Loan borrowers have trained their eyes on the banking sector regulator’s first policy meeting of the year next week to find out whether they will benefit from a cut in interest charges.
The Central Bank of Kenya (CBK’s) monetary policy committee is expected to meet on Thursday with expectations heavy that it will cut its benchmark rate as a signal to commercial banks to reducing lending rates.
The central bank rate (CBR) currently stands at 11 per cent, a rate that is substantially above the inflation rate which dropped to 3.20 per cent in December.
The shilling has also remained fairly stable at about a range of 86 units to the dollar backed by high levels of foreign currency reserves, which is also likely to give the regulator more confidence to reduce its policy rate.
Analysts ruled out a rate increase in next week’s sitting.
The rate of inflation, liquidity, GDP growth and the exchange rate are measures that the CBK checks when determining the CBR, and most of these point to a reduction.
Inflation has reduced gradually from 19.72 per cent in November 2011, the month before the tripling of the CBR to 18 per cent from six per cent.
Francis Mwangi, head of research at Standard Investment Bank, said it is difficult to pinpoint with confidence CBK’s likely action but said the inflation rate and GDP growth rate rule out an increase.
“There is definitely no justification for an increase,” said Mr Mwangi.
Maintaining of the 11 per cent rate until the next meeting in two months time, would send a signal of stability, Mr Mwangi said. Other analysts said the CBK could lower the policy rate to single-digit levels.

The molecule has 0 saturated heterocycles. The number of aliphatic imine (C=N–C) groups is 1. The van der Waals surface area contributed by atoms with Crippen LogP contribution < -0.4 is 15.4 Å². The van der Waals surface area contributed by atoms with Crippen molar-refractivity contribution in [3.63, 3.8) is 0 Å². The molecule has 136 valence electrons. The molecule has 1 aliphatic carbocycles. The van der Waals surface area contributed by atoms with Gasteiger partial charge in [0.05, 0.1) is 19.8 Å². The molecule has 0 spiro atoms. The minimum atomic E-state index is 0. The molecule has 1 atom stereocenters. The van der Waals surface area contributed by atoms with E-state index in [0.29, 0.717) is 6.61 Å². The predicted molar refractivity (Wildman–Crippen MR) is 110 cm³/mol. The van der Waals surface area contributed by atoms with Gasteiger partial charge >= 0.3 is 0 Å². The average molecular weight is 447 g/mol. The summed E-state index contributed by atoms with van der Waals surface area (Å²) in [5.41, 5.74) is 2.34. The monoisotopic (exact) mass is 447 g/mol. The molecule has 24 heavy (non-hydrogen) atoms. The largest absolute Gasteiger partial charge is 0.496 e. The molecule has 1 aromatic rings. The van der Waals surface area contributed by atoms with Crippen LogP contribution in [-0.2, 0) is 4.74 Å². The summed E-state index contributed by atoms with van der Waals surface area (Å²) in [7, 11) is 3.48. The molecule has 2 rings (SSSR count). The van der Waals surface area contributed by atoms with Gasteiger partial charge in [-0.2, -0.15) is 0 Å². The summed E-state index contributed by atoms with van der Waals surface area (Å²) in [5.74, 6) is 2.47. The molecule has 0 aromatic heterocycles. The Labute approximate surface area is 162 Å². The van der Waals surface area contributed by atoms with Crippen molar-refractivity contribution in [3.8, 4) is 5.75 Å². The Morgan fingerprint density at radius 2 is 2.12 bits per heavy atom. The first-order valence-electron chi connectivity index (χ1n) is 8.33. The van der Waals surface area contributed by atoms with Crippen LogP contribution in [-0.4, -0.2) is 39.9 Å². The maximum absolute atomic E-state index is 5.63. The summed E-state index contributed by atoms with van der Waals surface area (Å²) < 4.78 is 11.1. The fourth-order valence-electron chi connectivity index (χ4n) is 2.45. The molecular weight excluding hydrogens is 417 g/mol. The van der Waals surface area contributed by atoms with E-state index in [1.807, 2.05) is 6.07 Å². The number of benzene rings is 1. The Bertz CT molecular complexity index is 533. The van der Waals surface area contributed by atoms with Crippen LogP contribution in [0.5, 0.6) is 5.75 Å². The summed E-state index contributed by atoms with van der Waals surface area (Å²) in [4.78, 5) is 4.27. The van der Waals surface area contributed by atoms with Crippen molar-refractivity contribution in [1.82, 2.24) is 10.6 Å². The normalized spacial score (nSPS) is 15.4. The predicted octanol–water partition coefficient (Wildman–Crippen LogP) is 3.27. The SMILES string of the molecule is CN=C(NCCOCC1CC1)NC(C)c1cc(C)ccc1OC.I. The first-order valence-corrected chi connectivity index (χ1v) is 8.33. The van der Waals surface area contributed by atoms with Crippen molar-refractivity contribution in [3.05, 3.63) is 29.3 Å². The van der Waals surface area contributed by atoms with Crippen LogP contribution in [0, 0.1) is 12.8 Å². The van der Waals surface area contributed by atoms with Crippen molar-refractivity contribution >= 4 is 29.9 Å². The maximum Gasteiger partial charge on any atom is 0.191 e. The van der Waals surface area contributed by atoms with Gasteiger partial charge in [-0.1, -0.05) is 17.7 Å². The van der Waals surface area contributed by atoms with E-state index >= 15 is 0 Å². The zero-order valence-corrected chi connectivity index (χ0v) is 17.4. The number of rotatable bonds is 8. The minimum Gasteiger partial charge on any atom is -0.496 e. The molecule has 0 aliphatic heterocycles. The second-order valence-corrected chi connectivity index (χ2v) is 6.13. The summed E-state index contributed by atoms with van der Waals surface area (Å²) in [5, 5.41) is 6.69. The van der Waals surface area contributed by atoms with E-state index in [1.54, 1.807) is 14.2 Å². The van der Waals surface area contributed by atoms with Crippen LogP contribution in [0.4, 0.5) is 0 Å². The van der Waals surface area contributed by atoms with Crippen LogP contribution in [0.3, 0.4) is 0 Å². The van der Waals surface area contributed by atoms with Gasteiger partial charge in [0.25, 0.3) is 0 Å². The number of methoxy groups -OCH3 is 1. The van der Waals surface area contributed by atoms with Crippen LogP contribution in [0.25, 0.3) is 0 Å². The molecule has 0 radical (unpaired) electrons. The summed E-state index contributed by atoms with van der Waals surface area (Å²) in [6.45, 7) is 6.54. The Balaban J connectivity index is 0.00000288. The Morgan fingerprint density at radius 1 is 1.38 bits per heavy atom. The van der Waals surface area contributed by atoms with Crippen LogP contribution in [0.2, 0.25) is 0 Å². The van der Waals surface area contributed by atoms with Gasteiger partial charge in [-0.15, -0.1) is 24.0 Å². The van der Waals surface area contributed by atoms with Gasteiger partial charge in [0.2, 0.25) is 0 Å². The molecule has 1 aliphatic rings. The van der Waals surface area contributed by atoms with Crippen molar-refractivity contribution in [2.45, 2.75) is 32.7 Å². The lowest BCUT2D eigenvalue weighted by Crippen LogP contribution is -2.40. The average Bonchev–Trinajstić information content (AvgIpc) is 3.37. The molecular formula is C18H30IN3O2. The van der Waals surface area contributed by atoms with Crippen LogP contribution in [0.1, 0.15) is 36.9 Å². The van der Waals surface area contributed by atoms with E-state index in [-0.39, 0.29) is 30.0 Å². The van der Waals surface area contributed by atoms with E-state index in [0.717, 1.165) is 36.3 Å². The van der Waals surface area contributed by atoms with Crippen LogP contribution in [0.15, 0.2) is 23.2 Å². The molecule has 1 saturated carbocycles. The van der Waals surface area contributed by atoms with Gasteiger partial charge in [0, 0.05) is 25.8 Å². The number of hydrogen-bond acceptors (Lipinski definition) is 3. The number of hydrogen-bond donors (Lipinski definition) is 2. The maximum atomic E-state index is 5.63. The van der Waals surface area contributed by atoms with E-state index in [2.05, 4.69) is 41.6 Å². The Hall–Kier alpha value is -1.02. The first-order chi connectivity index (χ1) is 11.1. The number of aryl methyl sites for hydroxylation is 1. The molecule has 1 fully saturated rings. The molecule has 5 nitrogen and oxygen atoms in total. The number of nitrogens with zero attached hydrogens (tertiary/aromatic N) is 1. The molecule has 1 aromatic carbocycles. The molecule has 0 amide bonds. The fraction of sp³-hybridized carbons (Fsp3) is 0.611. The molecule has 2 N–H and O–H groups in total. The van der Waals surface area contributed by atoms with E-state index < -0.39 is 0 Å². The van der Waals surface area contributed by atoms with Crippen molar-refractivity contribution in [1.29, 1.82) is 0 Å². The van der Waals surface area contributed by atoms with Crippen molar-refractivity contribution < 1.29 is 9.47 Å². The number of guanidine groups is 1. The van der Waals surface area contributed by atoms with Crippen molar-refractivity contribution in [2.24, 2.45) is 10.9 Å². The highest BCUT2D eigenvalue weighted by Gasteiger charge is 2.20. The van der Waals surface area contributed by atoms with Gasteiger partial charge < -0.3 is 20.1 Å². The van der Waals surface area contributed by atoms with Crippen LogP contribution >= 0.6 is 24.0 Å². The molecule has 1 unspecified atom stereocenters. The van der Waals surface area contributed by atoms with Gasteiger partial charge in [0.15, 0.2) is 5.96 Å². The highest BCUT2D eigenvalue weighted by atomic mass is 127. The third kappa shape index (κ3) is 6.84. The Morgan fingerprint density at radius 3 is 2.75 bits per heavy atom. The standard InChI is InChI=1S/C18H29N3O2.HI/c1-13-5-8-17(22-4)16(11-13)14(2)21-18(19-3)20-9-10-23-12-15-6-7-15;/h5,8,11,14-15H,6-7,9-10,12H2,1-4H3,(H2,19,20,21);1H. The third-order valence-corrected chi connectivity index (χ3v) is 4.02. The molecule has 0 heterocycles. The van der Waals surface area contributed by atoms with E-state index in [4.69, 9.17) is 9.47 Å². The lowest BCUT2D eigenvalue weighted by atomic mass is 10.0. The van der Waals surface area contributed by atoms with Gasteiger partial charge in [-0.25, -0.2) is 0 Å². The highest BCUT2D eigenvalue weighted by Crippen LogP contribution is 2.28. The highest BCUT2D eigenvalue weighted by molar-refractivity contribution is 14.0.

“However, there is a downside risk from the widening current account deficit. Accordingly, the rate cut will be limited to about 100 basis points,” said Faith Atiti, a research analyst at NIC Securities.
Safeguarding stability of the shilling was a key reason for Central Bank’s raise of the CBR in December 2011.
The repo rate stands at 6.415 per cent from 9.95 per cent before the last cut in November, which indicates that there is liquidity in the market that is one of the measures that the CBK uses.
Johnson Nderi, a research analyst at Suntra Investment Bank, said that the government needs to borrow heavily and lower rates will reduce the cost of borrowing with the byproduct being a drop in borrowing costs for consumers.
The CBK had said that the international oil prices and global markets’ performance will have an effect on the MPC’s decision.
“The committee noted that the impact of continued volatility in international oil prices, the spill-over effects of the slowdown in global economic growth on the domestic economy, and the balance of payments pressures emanating from a high current account deficit remain the main risks to the macroeconomic outlook,” said CBK governor Njuguna Ndung’u after November’s rate cut.